Sysco’s Industry-Leading Scale Drives Continued Profit Growth

Sysco Inc. (SYY) joined my list of long ideas in December 2017, and I included it in the “See Through the Dip” thesis in April 2020. The stock outperformed the market before COVID but took delay since. However, the nation’s largest foodservice provider is outpacing the competition and taking market share. As I will show in this report, the stock could be worth $103/share today.

Scale advantage gives Sysco shares more upside

  • Sysco’s 3Q21 earnings reveal the company’s “moat” is growing and could lead to years of earnings growth. An extensive and efficient distribution network coupled with a large existing customer base are important drivers of Sysco’s value.
  • Sysco’s scale enables it to mitigate supply chain disruptions by serving its customers. Management notes that it is able “to offer customers fill rates above the industry average”. The company added 25,000 service locations in fiscal 2021 and management said on the 1Q22 earnings call “we are winning more new business than at any other time in the company’s history. business”.
  • Assuming a return to pre-COVID margins and sticking to consensus earnings estimates, the stock is worth $103/share today, or 41% more than the current price.

Figure 1: Performance of long ideas: from publication date to 11/16/2021

What works for the business

Incomes rise above pre-pandemic levels. Sysco beat revenue expectations in 1Q22, reporting a 40% year-over-year (YoY) revenue increase. Quarter revenue 8% higher than pre-pandemic fiscal year 1Q20 levels (13 weeks ended September 28, 2019). The company also provided preliminary October sales results showing a 10% increase over 2019 levels.

The return to catering, on-site and off-site, is stimulating demand. The return of customers to restaurants has led to increased consumption of paper and disposables which has boosted Sysco’s annual revenue gains. Sales of the company’s paper and disposables segment were up 29% year-on-year, while its overall U.S. restaurant operations were up 46% year-on-year. Sales for the company’s SYGMA segment, which encompasses its U.S. distribution business for quick-service restaurant chains, were up 12% year-over-year and 18% above fiscal 1Q20 levels.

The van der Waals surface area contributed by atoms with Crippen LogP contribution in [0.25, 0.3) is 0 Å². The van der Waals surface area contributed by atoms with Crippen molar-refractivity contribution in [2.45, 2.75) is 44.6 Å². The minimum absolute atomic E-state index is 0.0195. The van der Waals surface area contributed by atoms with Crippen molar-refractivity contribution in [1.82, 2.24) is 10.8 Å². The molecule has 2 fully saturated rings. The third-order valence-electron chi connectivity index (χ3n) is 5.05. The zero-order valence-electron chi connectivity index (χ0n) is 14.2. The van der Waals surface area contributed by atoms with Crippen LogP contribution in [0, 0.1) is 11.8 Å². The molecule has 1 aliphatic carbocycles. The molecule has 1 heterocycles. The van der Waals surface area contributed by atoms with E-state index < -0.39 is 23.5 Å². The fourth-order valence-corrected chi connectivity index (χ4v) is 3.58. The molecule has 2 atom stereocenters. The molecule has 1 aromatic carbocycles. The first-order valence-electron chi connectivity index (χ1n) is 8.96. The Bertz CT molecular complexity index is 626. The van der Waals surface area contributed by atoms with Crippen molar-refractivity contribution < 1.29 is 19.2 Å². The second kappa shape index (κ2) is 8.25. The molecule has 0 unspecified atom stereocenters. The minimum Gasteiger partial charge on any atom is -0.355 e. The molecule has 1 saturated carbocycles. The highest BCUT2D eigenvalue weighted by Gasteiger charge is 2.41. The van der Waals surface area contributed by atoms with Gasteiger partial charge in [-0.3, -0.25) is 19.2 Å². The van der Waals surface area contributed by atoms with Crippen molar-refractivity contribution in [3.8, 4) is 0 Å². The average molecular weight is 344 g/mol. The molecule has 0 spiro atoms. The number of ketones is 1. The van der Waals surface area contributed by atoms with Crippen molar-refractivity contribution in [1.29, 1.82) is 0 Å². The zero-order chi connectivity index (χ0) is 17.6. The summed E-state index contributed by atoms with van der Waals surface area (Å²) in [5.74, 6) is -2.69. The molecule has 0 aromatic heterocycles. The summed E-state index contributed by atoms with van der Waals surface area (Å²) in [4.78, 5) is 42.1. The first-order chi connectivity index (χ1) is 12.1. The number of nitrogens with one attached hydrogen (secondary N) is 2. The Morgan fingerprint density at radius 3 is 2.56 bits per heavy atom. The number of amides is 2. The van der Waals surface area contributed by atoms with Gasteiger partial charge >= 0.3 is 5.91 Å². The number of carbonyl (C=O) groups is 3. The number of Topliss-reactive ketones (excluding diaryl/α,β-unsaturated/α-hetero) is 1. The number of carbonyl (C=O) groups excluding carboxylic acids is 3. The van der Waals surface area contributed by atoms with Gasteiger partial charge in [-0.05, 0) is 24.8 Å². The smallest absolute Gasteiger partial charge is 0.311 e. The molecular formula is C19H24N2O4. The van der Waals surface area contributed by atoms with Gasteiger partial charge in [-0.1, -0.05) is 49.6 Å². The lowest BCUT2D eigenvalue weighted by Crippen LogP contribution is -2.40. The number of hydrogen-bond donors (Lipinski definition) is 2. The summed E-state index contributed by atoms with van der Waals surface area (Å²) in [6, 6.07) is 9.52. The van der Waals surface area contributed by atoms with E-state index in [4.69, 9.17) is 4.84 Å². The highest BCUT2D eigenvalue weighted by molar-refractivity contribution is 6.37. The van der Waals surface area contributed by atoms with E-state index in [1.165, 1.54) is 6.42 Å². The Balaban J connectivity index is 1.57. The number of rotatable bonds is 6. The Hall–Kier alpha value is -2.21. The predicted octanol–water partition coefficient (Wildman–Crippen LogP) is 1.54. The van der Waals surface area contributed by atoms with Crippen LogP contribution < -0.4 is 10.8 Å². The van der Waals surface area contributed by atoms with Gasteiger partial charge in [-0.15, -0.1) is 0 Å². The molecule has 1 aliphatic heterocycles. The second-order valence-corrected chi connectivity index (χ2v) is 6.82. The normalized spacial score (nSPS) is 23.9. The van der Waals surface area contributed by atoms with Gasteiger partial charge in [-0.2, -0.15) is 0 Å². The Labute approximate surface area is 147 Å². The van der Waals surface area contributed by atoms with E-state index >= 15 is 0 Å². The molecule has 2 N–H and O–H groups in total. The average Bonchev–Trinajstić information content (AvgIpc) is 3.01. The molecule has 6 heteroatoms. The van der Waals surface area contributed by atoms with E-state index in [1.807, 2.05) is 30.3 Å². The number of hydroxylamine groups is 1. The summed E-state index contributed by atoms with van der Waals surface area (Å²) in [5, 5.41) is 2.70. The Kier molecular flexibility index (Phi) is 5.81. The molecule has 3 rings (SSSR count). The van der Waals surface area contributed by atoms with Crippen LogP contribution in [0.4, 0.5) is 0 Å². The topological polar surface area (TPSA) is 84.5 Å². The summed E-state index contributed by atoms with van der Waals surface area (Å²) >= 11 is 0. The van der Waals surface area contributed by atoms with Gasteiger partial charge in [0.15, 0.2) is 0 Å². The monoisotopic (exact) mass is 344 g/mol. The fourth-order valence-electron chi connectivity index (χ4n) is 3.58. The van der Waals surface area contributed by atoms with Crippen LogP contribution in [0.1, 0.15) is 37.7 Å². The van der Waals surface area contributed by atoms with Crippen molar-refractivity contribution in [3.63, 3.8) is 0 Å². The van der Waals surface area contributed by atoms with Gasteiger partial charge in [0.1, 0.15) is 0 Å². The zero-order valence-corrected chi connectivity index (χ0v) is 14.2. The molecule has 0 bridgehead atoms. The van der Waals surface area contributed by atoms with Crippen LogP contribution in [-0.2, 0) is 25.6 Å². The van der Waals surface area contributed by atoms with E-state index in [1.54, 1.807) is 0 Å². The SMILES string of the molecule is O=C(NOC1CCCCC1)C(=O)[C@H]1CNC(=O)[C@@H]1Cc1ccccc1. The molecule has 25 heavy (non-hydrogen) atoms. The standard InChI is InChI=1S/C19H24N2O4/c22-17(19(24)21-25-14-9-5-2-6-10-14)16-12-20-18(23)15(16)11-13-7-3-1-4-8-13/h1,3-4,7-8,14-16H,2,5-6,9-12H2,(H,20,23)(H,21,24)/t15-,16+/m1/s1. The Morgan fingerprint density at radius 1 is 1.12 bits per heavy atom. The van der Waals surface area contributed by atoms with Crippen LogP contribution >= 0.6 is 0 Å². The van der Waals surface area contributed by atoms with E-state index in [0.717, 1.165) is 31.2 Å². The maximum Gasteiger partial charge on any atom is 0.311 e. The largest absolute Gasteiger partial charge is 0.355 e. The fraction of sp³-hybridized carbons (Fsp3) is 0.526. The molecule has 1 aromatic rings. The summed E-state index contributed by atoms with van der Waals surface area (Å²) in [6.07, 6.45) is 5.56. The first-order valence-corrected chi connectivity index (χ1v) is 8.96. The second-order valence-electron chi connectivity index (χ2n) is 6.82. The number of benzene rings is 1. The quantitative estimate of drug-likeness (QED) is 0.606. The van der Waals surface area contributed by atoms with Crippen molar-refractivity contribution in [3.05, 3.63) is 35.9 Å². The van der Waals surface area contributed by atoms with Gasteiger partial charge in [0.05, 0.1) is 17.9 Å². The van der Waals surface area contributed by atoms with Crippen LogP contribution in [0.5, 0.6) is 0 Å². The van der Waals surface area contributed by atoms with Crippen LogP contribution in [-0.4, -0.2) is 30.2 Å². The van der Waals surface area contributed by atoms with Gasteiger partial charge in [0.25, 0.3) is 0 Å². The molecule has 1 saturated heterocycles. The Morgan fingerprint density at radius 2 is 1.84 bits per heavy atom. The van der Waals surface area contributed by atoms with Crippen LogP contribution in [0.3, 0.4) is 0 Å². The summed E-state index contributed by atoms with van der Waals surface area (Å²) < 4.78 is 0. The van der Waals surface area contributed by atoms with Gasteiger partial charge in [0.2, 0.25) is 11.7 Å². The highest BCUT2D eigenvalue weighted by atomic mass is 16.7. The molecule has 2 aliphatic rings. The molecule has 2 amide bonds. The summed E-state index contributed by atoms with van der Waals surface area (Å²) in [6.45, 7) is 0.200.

Growing market share. I noted in my April 2020 report that the pandemic has given Sysco an opportunity to grow market share by making smart acquisitions. In fiscal 1Q22, Sysco acquired Greco and Sons as the company seeks to expand its presence in the fast-growing sector specialty food segment. The company plans to expand Greco & Sons nationwide across the Sysco network and create a nationwide Italian segment platform. Management expects the acquisition to add $1 billion (2% of fiscal 2021 revenue) to fiscal 2022 revenue.

In addition to acquisitions, Sysco’s strong sales team and superior distribution network are integral to growing its existing operations. After adding 25,000 service locations in fiscal 2021, a 4% year-over-year improvement, the company continues to win new customers at a rapid pace. In his call for 1Q22 results, the company said, “we are winning more new business than at any other time in the company’s history,” resulting in market share gains. Sysco’s share of the U.S. restaurant market has grown from 16% in 2019 to 17% in 2020. Additionally, the company estimates it is on track to grow 1.2 times the market over the past year. fiscal year 2022.

Sysco is bigger and more profitable than its peers. Sysco’s net operating profit after tax (NOPAT) TTM margin increased from 1% in 3Q21 to 3% in 1Q22, while its invested capital turnover increased from 2.8 to 3.6 during the the same period. Rising NOPAT margins and invested capital turnover drive Sysco’s return on invested capital (ROIC) from 3% in 3Q21 to 10% in 1Q22. According to Figure 2, Sysco’s return on investment is twice that of its closest counterpart.

Figure 2: Profitability of Sysco Vs. Peers: TTM

What’s not working for the business

International exposure has slowed Sysco’s recovery. The disruptions related to COVID-19 have had a greater impact on the company’s international activities (16% of revenue in fiscal 2021) than on its other segments. Sysco’s international sales remain